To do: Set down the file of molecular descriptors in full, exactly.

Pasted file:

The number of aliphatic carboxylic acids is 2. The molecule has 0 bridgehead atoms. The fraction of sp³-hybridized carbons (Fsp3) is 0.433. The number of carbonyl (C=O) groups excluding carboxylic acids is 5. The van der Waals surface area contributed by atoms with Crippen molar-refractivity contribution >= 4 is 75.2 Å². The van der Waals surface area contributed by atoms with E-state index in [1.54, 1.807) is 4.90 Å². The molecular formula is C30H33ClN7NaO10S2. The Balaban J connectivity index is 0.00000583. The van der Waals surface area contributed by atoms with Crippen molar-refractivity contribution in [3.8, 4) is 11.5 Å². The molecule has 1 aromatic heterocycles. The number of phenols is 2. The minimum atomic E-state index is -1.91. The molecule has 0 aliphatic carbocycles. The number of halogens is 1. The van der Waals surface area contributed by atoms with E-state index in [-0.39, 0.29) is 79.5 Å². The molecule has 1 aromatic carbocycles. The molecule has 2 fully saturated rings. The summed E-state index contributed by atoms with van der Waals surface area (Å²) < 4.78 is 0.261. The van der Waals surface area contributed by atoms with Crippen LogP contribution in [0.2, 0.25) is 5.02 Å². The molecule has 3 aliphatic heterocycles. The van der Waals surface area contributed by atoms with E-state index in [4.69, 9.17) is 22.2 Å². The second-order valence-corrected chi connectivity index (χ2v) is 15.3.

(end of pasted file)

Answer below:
The number of aliphatic carboxylic acids is 2. The molecule has 0 bridgehead atoms. The fraction of sp³-hybridized carbons (Fsp3) is 0.433. The number of carbonyl (C=O) groups excluding carboxylic acids is 5. The van der Waals surface area contributed by atoms with Crippen molar-refractivity contribution >= 4 is 75.2 Å². The van der Waals surface area contributed by atoms with E-state index in [1.54, 1.807) is 4.90 Å². The molecular formula is C30H33ClN7NaO10S2. The Balaban J connectivity index is 0.00000583. The van der Waals surface area contributed by atoms with Crippen molar-refractivity contribution in [3.8, 4) is 11.5 Å². The molecule has 1 aromatic heterocycles. The number of phenols is 2. The minimum atomic E-state index is -1.91. The molecule has 0 aliphatic carbocycles. The number of halogens is 1. The van der Waals surface area contributed by atoms with E-state index in [-0.39, 0.29) is 79.5 Å². The molecule has 1 aromatic carbocycles. The molecule has 2 fully saturated rings. The summed E-state index contributed by atoms with van der Waals surface area (Å²) < 4.78 is 0.261. The van der Waals surface area contributed by atoms with Crippen LogP contribution in [0.2, 0.25) is 5.02 Å². The molecule has 3 aliphatic heterocycles. The van der Waals surface area contributed by atoms with E-state index in [4.69, 9.17) is 22.2 Å². The second-order valence-corrected chi connectivity index (χ2v) is 15.3.